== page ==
prism = PRISM(triangle, r*1.2)  
gable = COPY(prism)  
ROTATE(gable, 90, 1)  
 
# Portal:  
MOVE(gable, -2*r*1.2, 1.5*r*1.2, h/12.0 + (10.0/12.0)*h  
     + 2*h/12.0)  
portal = STRUCT(colrow, gable)

The portal is shown in Fig. 99.


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Fig. 99: The portal.


Append m = 4 inner column rows, and then once more the portal at the end:

# Number of inner column rows:  
m = 4  
 
# Temple base as a list:  
temple_base = [portal]  
for i in range(1, m+1):  
    newcolrow = COPY(colrow)  
    MOVE(newcolrow, 0, 6*i, 0)  
    temple_base.append(newcolrow)  
newportal = COPY(portal)  
MOVE(newportal, 0, 6*(m+1), 0)  
temple_base.append(newportal)

The temple base is displayed in Fig. 100.


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Fig. 100: Temple base.


In the next step we create the foundation plate which is just a box of dimensions 32, 40 and 1 m.

# Create a plate for the temple to stand on:  
ground = BOX(32, 40, 1)  
MOVE(ground, -4.6, -3.8, -0.9)

The last component we need are the secondary roof beams. They are created using the GRID and PRODUCT command that we learned in Subsection 2.25:

# Secondary roof beams:  
x_intervals = GRID(14 * [0.6, -1.2])  
y_intervals = GRID([-0.7] + 5 * [-1, 5])  
z_interval = GRID([-13, 0.6])  
secondary_beams = POWER(POWER(x_intervals, y_intervals), z_interval)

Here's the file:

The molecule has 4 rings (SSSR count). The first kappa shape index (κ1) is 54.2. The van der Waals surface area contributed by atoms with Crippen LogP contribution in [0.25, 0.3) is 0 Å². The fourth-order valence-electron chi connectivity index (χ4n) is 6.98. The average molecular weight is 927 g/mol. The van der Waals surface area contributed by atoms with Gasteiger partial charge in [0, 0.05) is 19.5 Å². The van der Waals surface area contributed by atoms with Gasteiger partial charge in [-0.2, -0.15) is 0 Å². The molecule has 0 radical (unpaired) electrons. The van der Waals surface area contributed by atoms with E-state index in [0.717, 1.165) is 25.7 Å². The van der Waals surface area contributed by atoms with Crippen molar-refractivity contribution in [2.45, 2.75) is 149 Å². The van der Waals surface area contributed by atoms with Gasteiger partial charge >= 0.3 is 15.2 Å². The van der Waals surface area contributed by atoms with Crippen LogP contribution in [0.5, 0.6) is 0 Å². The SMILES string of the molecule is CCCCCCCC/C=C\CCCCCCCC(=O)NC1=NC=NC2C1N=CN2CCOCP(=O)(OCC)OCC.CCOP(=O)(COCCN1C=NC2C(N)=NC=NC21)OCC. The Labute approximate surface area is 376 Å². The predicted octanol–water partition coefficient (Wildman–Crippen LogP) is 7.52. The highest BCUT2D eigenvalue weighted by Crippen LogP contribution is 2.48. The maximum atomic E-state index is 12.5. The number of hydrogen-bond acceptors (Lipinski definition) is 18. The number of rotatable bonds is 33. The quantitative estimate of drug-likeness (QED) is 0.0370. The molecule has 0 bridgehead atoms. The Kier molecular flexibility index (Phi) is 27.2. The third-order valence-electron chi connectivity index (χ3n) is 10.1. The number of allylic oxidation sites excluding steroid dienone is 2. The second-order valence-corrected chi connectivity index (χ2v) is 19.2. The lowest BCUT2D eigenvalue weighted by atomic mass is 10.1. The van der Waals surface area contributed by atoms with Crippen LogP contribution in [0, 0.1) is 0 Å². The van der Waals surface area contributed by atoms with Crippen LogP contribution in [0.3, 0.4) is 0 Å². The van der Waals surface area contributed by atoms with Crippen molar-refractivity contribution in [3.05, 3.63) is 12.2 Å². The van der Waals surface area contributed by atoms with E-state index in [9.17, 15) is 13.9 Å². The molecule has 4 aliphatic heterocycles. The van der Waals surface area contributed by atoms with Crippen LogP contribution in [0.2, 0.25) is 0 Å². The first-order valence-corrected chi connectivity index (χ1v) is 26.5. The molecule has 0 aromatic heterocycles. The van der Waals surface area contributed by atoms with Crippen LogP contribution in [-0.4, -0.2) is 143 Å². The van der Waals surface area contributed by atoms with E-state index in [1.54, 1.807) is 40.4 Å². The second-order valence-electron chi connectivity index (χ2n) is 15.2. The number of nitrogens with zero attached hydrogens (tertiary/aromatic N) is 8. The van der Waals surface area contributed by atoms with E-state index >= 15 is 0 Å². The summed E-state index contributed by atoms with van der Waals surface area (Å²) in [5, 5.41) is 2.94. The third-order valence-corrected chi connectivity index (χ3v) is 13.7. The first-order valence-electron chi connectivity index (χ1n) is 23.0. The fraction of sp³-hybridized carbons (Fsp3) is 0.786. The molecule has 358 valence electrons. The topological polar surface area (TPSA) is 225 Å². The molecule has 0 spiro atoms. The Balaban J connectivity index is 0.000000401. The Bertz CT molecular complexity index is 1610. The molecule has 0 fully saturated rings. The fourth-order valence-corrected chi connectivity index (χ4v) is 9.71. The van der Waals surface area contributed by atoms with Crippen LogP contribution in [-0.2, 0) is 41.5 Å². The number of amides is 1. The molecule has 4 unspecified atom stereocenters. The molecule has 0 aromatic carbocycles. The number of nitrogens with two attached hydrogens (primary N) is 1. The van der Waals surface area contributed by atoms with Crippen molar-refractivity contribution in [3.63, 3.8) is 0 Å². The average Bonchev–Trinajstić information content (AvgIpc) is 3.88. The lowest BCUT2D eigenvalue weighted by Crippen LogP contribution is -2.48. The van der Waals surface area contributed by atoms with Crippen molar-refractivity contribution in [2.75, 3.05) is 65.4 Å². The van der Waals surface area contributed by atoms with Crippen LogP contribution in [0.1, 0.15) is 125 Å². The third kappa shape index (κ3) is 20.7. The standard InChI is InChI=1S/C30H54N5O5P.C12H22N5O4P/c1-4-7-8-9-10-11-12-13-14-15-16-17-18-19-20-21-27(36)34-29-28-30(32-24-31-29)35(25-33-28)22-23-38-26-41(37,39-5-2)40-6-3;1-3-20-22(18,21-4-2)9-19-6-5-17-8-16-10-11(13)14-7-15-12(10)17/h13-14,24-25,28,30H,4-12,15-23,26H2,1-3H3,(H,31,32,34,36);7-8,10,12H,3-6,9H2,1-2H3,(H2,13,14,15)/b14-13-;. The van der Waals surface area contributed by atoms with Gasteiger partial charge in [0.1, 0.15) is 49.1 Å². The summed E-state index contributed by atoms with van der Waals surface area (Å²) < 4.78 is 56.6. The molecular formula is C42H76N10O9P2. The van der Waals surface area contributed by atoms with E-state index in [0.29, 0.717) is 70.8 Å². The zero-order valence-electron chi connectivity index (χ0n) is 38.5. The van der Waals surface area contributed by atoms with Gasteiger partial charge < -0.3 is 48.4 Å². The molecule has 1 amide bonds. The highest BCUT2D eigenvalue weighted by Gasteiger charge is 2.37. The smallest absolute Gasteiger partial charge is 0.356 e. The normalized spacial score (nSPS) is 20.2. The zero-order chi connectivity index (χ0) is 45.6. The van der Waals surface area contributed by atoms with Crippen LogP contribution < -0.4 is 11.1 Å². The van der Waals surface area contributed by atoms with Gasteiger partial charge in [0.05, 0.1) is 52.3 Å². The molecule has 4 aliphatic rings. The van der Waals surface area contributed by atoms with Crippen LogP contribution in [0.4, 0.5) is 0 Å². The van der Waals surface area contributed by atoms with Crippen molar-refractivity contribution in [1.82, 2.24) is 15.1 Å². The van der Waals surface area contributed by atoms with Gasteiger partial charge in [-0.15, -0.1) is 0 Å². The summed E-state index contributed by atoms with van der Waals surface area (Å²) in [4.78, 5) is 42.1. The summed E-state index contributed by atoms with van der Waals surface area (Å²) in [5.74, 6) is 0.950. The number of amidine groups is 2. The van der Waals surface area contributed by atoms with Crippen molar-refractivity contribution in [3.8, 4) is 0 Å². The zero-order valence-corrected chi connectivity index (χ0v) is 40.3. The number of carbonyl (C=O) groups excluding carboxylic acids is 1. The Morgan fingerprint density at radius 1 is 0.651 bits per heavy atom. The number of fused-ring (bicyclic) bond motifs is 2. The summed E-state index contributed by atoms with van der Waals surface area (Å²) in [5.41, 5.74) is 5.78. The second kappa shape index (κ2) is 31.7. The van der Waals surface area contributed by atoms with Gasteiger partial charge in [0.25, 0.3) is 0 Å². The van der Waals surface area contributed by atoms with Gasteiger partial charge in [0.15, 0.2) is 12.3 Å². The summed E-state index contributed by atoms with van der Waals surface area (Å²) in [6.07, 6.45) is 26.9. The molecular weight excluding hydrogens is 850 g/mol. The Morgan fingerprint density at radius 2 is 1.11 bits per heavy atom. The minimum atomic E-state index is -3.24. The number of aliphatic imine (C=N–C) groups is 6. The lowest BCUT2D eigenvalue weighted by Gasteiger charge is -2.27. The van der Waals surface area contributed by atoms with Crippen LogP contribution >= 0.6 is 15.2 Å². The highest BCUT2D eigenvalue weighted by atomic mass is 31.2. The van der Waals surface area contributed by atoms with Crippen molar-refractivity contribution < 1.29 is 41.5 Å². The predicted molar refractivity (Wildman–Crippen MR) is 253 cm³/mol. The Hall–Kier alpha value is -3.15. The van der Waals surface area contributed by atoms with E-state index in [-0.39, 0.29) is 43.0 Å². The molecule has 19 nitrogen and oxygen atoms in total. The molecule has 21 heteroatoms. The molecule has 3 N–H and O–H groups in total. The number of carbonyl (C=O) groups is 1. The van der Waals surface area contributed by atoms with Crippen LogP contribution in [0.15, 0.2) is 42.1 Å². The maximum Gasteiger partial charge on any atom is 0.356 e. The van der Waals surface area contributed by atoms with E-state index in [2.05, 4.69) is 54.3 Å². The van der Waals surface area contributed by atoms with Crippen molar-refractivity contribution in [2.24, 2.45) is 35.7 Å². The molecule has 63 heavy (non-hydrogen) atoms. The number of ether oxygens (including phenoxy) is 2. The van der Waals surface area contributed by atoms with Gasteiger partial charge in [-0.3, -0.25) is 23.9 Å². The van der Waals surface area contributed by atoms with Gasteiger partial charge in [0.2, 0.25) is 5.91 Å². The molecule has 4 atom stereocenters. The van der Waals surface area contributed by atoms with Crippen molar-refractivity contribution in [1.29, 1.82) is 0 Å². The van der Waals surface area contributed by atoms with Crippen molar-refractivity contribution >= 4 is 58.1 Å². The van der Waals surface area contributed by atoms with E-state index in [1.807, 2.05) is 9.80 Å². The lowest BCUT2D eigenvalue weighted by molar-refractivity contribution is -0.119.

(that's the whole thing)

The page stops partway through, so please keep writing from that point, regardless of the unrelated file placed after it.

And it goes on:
The secondary roof beams are displayed in Fig. 101.


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Fig. 101: Secondary roof beams.


After putting everything together,

# Put all parts together:  
out = UNION(temple_base, secondary_beams, ground)  
COLOR(out, WHITE)

we obtain the model from Fig. 96.

6.3 Sierpinski fractals

Sierpinski fractals are famous fractal sets that saw the light of the world around 1915 before the Mandelbrot’s and Julia’s fractals appeared. The Sierpinski triangle and carpet are shown in Fig. 102.


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Fig. 102: Sierpinski triangle and carpet.


Both these fractals have their 3D versions, called the Sierpinski tetrahedron and Menger sponge, respectively. They are easy to find in the Internet.

We will only discuss the triangle here since the other shapes work in a similar way. The triangle fractal is constructed by recursively subtracting smaller equilateral triangles from an original equilateral triangle, as shown in Fig. 103.


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Fig. 103: Construction of the Sierpinski triangle fractal.